Rescue Technology Bought, Not Installed, at Time of Asiana Crash

Infrared technology designed to navigate fire trucks to a crash scene and detect heat was purchased but not installed at the time of the Flight 214 crash

By Stephen Stock and Julie Putnam
|  Friday, Jul 19, 2013  |  Updated 9:54 PM PDT
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Our investigative unit has confirmed that SFO has brand new technology, that may have helped avoid a firetruck running over a passenger on the runway two weeks ago, that is not yet installed. Stephen Stock reports.

Our investigative unit has confirmed that SFO has brand new technology, that may have helped avoid a firetruck running over a passenger on the runway two weeks ago, that is not yet installed. Stephen Stock reports.

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Photos and Videos

Coroner: Asiana Crash Victim Alive When Hit By Fire Truck

A Chinese student on board Asiana Flight 214 survived the plane’s crash-landing only to be killed accidentally on the runway by a firefighting vehicle racing to the scene. Stephanie Chuang reports.

RAW VIDEO: Coroner, Fire Chief Comment on Asiana Autopsy Report

A Chinese student on board Asiana Flight 214 survived the plane’s crash-landing only to be killed accidentally on the runway by a fire truck racing to the scene, according to the San Mateo County Coroner.
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SFO had purchased but not installed FAA recommended Infrared technology that mounts to airport rescue vehicles at the time of the Asiana Flight 214 crash on July 6, according to San Francisco Fire Department spokesperson, Mindy Talmage.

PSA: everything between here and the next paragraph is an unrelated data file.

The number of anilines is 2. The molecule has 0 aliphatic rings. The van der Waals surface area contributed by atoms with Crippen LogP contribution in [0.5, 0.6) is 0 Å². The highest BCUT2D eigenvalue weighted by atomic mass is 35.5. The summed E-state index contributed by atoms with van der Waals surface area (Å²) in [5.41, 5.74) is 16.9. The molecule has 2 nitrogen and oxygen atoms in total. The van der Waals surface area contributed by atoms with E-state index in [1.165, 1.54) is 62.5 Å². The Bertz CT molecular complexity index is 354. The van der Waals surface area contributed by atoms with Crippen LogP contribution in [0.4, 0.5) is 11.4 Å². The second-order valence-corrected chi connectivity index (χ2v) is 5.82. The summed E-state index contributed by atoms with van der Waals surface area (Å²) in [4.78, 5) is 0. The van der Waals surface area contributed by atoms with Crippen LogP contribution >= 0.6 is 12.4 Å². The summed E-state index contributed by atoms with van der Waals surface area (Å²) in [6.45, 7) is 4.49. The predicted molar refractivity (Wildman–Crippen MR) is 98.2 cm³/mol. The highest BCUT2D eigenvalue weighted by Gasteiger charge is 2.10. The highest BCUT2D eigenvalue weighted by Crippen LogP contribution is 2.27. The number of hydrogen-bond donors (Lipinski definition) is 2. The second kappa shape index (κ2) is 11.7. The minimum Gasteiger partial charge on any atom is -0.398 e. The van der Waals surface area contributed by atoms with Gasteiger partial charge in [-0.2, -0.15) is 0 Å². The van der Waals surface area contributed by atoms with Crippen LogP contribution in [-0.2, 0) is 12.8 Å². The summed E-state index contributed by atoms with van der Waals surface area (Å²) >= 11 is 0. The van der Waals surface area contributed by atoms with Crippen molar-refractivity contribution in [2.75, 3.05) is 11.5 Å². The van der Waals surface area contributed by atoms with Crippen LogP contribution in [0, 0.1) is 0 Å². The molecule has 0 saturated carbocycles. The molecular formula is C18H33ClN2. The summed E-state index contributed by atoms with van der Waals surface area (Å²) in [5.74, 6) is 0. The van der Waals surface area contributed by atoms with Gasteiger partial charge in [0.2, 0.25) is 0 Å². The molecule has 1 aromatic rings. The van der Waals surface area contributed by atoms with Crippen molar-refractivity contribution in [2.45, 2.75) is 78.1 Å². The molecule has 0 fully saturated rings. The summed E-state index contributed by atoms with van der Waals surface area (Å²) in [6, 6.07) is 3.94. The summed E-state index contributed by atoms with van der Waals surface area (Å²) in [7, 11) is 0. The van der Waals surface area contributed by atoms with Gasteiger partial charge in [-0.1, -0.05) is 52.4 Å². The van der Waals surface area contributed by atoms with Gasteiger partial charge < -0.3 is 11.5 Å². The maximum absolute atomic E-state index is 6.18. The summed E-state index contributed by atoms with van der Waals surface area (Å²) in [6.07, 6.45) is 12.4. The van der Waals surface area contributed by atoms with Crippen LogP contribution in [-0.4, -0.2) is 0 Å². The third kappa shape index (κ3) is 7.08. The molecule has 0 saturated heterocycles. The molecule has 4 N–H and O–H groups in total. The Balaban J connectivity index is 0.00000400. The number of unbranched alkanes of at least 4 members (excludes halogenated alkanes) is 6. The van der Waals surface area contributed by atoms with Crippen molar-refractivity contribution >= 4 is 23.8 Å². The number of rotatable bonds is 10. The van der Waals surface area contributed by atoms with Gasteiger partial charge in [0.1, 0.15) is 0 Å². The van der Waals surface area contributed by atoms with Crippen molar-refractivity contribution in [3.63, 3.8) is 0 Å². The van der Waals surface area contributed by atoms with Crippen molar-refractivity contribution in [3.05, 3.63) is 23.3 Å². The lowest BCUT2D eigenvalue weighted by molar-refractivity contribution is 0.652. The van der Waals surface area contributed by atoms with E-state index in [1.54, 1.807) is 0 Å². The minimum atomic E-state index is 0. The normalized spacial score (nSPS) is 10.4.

To view the FAA recommendation, click here.

Drivers Enhanced Vision System (DEVS) uses infrared cameras, GPS equipment and computers to allow firefighters rushing to a crash scene to more efficiently and safely maneuver through fog, smoke and debris.

SFO had purchased the technology from a Canadian company, Eagle Eye, but had not yet put them to use at the time of the crash.

The devices detect heat and help emergency teams locate a fire inside a downed airplane. They can also help locate human bodies through haze, smoke or foam.

This is very new technology and has recently been installed at airports in Boston, Vancouver, Cincinnati and San Jose.

San Jose Fire Department Captain Mike Van Elgort told NBC Bay Area the infrared technology is currently mounted on one truck and a hand held device is installed in another.

Captain Van Elgort emphasized the technology's main purpose is to detect fires on scene.

Oakland International Airport spokesman confirms that a form of infrared is used on their fire trucks as well, but say it is not as advanced as DEVS.

No one knows for certain, if this system would have seen that teenager through the foam and chaos on the runway, but some experts say it might have helped.

Do you have a tip for the Investigative Unit? E-mail us: TheUnit@nbcbayarea.com

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